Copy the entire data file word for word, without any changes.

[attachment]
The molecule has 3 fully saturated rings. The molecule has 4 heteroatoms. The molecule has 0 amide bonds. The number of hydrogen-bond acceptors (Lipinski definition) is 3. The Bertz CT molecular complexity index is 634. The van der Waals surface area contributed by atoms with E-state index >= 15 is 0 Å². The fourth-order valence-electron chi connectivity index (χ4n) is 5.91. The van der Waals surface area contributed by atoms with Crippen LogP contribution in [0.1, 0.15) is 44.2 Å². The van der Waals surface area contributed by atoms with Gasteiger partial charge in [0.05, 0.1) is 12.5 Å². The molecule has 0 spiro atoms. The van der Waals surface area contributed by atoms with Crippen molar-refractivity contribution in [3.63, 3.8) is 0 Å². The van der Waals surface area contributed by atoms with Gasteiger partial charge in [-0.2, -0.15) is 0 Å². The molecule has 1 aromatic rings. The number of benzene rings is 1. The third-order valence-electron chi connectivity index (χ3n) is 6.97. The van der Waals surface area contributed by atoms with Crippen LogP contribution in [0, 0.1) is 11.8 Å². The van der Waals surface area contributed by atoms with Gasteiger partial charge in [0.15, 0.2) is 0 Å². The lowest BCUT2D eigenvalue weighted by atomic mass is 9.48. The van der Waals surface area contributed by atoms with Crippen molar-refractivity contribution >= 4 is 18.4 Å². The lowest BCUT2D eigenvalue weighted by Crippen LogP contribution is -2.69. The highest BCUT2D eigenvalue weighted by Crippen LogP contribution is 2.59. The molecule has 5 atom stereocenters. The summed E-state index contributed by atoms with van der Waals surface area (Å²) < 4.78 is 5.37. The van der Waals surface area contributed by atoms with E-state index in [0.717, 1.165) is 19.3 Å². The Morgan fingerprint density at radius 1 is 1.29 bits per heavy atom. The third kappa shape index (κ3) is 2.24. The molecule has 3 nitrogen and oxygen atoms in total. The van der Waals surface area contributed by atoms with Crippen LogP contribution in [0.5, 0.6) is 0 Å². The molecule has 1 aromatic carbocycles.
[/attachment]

The molecule has 3 fully saturated rings. The molecule has 4 heteroatoms. The molecule has 0 amide bonds. The number of hydrogen-bond acceptors (Lipinski definition) is 3. The Bertz CT molecular complexity index is 634. The van der Waals surface area contributed by atoms with E-state index >= 15 is 0 Å². The fourth-order valence-electron chi connectivity index (χ4n) is 5.91. The van der Waals surface area contributed by atoms with Crippen LogP contribution in [0.1, 0.15) is 44.2 Å². The van der Waals surface area contributed by atoms with Gasteiger partial charge in [0.05, 0.1) is 12.5 Å². The molecule has 0 spiro atoms. The van der Waals surface area contributed by atoms with Crippen molar-refractivity contribution in [3.63, 3.8) is 0 Å². The van der Waals surface area contributed by atoms with Gasteiger partial charge in [-0.2, -0.15) is 0 Å². The molecule has 1 aromatic rings. The number of benzene rings is 1. The third-order valence-electron chi connectivity index (χ3n) is 6.97. The van der Waals surface area contributed by atoms with Crippen LogP contribution in [0, 0.1) is 11.8 Å². The van der Waals surface area contributed by atoms with Gasteiger partial charge in [0.15, 0.2) is 0 Å². The lowest BCUT2D eigenvalue weighted by atomic mass is 9.48. The van der Waals surface area contributed by atoms with Crippen molar-refractivity contribution >= 4 is 18.4 Å². The lowest BCUT2D eigenvalue weighted by Crippen LogP contribution is -2.69. The highest BCUT2D eigenvalue weighted by Crippen LogP contribution is 2.59. The molecule has 5 atom stereocenters. The summed E-state index contributed by atoms with van der Waals surface area (Å²) < 4.78 is 5.37. The van der Waals surface area contributed by atoms with E-state index in [0.717, 1.165) is 19.3 Å². The Morgan fingerprint density at radius 1 is 1.29 bits per heavy atom. The third kappa shape index (κ3) is 2.24. The molecule has 3 nitrogen and oxygen atoms in total. The van der Waals surface area contributed by atoms with Crippen LogP contribution in [0.5, 0.6) is 0 Å². The molecule has 1 aromatic carbocycles.